Thou must learn of Æsop’s dog to do as he did.
    Harvey’s Trimming of Thomas Nashe Gentleman, 1597, sign. E 2 verso.

    Thou singest like a bird called a swine.

    Thou’lt lie all manner of colours but blue, and that is gone to the litting [dying].

    Thou’lt strip it, as Stack stripped the cat when he pulled her out of the churn.

    Though a coat be ever so fine that a fool wears, yet ’tis but a fool’s coat.

    Though a lie be well drest, it is ever overcome. H.

    Though drunkenness be forbidden, men must not go without drink.
    The Testament of Love (Chaucer’s Works, 1602, fol. 298).

    Though he says nothing, he pays it with thinking, like the Welshman’s jackdaw.
    This points to a very old jest. See Taylor’s Wit and Mirth, 1629, No. 8.

    Though I am bitten, I am not all eaten.

    Though I say it, that should not say it.
    Cartwright’s Ordinary (1634), Hazlitt’s Dodsley, xii. 289.

    Though last, not least.
    Compare Last not least.

    Though love is blind, yet ’tis not for want of eyes.

    Though most women be long-lived, yet they all die with an ill-will.
    Rowley’s Woman Never Next, 1632 (Dilke’s O. E. P., 1816, v. 247).

    Though old and wise, / yet still advise. H.

    Though one grain fills not the sack, it helps.

    Though the cat winks a while, yet sure she is not blind.

    Though the fox run, the chicken hath wings. H.

    Though the heavens be glorious, yet they are not all stars.

    Though the mastiff be gentle, yet bite him not by the lip. H.

    Though the sauce be good, yet you need not forsake the meat for it.

    Though the sore be healed, yet a scar may remain.

    Though you are bound to love your enemy, you are not bound to put your sword in his hand.

    Though you stroke the nettle ever so kindly, yet it will sting you.
    The only way to prevent a nettle from stinging is to pinch it firmly between the fingers. There is a variety of the stinging nettle which, when in bloom, loses its sting.

    Thought is free. HE.

    Thoughts are free from toll. C.

    Threatened folks live long. HE.*
    Letters of Royal and Illustrious Ladies of Great Britain, ii. 91. This proverb is as old as the 12th century. See Wright’s Essays, i. 145.

    Three are too many to keep a secret, and too few to be merry.

    Three couple and a fiddler.
    In some parts of the country, it is a common and well-understood saying, if a man or woman is expected to have a large family, “You’ll have three couple and a fiddler,” i.e., seven, six to dance and one to play to them; or, it is sometimes said, “six couple,” &c., i.e., thirteen, in the same way.

    Three days (hoar) frost and rain.
    This is a weather-omen credited in some parts of the country, holding good, of course, only in particular states of the temperature.

    Three dear years will raise a baker’s daughter to a portion.

    A term applied to a very thin person by Shakespeare from the small flimsy silver coin of that value struck in the reign of Elizabeth.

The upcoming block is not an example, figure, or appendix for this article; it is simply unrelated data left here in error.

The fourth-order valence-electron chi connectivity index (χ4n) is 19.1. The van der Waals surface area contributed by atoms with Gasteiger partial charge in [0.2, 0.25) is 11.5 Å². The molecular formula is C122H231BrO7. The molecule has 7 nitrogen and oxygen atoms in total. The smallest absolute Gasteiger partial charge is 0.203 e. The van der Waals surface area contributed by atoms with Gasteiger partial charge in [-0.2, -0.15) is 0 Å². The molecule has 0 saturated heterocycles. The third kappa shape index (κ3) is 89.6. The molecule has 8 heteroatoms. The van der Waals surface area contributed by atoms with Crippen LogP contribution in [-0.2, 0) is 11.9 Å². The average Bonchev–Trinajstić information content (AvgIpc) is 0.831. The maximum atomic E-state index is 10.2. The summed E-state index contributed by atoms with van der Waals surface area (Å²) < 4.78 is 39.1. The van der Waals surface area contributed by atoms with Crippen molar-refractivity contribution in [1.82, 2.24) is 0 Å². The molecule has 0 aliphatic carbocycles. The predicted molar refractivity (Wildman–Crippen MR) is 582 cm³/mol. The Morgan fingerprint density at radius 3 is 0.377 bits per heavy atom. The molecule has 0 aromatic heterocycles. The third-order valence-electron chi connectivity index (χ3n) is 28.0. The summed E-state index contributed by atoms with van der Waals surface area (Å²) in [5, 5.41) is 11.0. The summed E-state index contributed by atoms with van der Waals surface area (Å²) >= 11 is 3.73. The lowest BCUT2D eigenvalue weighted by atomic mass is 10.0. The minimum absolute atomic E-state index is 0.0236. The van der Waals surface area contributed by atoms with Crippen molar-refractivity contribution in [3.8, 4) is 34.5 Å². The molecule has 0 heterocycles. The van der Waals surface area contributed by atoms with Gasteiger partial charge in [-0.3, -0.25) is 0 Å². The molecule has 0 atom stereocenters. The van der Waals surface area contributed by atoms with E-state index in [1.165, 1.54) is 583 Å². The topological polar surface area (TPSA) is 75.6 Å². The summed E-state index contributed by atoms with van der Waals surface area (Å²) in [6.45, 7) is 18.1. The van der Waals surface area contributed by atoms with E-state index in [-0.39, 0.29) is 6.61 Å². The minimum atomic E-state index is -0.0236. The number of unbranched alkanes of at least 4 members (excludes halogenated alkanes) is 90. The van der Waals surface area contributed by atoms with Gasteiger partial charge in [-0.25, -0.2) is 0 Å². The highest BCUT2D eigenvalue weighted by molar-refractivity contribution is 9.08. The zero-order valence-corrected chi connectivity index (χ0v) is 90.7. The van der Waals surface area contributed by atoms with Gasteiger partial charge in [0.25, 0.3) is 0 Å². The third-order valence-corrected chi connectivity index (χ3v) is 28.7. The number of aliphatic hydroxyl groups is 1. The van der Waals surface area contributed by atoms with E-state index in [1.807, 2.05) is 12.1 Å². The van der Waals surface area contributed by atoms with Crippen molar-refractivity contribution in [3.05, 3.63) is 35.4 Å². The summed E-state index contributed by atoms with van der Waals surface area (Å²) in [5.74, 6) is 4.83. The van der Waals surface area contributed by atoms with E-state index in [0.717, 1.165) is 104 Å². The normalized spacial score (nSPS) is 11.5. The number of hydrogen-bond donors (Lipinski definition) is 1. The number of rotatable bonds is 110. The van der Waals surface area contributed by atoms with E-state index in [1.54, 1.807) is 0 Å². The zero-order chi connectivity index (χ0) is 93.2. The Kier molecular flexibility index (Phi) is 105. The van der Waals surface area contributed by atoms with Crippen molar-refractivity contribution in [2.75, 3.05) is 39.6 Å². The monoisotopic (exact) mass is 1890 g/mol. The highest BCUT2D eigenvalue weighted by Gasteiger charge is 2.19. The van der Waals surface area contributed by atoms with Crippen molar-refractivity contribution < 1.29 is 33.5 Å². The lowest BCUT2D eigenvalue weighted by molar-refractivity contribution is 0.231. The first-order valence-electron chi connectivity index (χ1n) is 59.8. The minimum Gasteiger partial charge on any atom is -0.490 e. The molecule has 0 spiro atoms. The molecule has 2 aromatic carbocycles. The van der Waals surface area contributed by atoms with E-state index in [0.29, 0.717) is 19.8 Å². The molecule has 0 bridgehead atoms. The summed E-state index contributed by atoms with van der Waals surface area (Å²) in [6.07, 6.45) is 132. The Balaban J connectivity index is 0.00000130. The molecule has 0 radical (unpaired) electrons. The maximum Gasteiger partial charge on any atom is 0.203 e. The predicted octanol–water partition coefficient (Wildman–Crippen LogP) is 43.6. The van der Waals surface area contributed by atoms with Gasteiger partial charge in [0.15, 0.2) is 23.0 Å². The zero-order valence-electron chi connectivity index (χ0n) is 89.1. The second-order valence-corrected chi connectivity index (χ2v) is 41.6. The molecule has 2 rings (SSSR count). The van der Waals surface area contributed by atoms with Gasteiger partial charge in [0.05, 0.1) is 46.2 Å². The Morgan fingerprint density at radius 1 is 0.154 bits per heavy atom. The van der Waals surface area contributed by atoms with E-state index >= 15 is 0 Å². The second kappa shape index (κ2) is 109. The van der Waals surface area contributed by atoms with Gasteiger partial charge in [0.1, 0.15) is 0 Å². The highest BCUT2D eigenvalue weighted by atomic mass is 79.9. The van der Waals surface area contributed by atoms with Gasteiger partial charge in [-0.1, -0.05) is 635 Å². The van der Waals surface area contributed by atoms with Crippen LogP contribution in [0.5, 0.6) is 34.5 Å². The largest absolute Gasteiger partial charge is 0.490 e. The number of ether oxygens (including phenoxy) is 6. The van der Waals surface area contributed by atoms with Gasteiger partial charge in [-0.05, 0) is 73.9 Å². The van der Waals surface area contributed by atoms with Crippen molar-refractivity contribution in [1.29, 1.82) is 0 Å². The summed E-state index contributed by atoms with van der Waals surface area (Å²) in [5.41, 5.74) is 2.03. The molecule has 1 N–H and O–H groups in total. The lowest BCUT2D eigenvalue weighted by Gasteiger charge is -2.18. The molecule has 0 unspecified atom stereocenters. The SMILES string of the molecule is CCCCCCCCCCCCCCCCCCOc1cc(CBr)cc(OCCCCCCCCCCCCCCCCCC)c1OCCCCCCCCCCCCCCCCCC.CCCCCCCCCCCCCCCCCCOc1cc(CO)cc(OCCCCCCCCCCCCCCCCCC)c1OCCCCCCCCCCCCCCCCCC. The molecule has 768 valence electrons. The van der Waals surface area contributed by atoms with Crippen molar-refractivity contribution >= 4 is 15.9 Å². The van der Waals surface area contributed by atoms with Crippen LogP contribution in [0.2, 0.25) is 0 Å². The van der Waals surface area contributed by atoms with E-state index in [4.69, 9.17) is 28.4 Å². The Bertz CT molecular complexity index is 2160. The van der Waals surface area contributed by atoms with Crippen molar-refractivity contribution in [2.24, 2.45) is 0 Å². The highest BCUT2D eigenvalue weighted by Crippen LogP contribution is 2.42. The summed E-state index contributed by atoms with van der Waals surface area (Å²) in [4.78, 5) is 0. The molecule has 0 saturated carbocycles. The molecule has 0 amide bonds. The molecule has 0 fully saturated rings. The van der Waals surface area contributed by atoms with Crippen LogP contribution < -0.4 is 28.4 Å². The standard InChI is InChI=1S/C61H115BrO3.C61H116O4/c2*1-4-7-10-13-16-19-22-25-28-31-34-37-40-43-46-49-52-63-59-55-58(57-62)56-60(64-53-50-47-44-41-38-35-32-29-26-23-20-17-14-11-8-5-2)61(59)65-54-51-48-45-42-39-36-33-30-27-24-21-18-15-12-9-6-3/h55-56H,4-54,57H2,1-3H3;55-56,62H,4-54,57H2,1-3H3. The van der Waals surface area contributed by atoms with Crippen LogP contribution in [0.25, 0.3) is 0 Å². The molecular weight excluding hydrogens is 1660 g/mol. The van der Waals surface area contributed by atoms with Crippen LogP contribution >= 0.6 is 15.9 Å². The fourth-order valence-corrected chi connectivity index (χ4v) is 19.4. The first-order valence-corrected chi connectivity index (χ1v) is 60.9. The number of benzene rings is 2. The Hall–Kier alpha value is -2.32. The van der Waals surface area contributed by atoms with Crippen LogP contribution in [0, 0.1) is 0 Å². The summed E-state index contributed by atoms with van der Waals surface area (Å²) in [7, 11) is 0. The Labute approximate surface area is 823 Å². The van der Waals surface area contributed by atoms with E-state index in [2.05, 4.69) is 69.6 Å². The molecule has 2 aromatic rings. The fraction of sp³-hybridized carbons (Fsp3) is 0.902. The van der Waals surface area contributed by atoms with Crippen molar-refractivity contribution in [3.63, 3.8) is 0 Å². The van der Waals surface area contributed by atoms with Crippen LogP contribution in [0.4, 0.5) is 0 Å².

• Three great evils come out of the North:
  • a cold wind, a cunning knave, and a shrinking cloth.
  • Three hungry meals make the fourth a glutton. C.

    Three may keep counsel if two be away. HE.
    The French say, Secret de deux secret de Dieu, secret de trois secret de tous. The Italians, in the same words, Tre taceranno, se due vi non sono.—R.
    A saying ascribed by Cavendish in his Life of Wolsey to Henry VIII. in a personal interview with the King after Wolsey’s death.

    Three on one horse to Morva Fair. Cornw.
    See Hunt’s Popular Romances of the West of England, 1865, 1st Series, p. 119.

    Three P.’s of Italy: Poison, Pride, Pox.
    Gascoigne’s Works, by Hazlitt, i. 375–6. The last, it is said, may also stand for Piles.

    Three P.’s of York: Pretty, Poor, Proud.
    Higson’s MSS. Coll., 208.

    Three removes are as bad as a fire.
    Poor Richard Improved, 1758. In reference to the wear and tear of furniture and the necessity for refurnishing. It was a favourite saying of the editor’s mother.

    Three straws on a staff / would make a baby cry and laugh.
    Probably meaning that such a thing would at first frighten, and then amuse, an infant. In Colyn Blobols Testament (Hazlitt’s Pop. Poetry, i. 104–5), Colyn says, in allusion to sots:

  • “And in suche caas often tymes they be,
  • That one may make them play with strawes thre.”
  • Three things are insatiable: priests, monks, and the sea.
    Compare Stephens’ World of Wonders, 1608, pp. 47–8, and Hazlitt’s Popular Poetry, iv. p. 142.

    Three things cost dear: the caresses of a dog, the love of a mistress, and the invasion of a host.

    Three trees on a hill.
    The gallows, from being erected on high ground. See Three Ladies of London, 1584, edit. 1851, p. 204.

    Three women make a market, four a fair.
    See Witts Recreations (ed. 1817, ii. 171).

    Thrift and he are at a fray.

    Thrift is good revenue.

    Thrift is the philosopher’s stone.

    Through the pass of Halton poverty might pass without peril of robbing.
    Piers Ploughman (1362), ed. 1856, ii. 291. Apparently Halton in Hampshire, which, as a correspondent of Notes and Queries (3rd S., xii. 373), points out, “lies on the direct route from London to the great Weyhill Fair, near Winchester.” Halton, in Cheshire, has been supposed to be the locality by some, but the same writer mentions that “the rock upon which Halton Castle is built stands in the midst of a long marshy district, affording no shelter for robbers, and never a place of much resort.”

    Through the wood and through the wood, and pick up a crooked stick at last.

    Through thick and thin.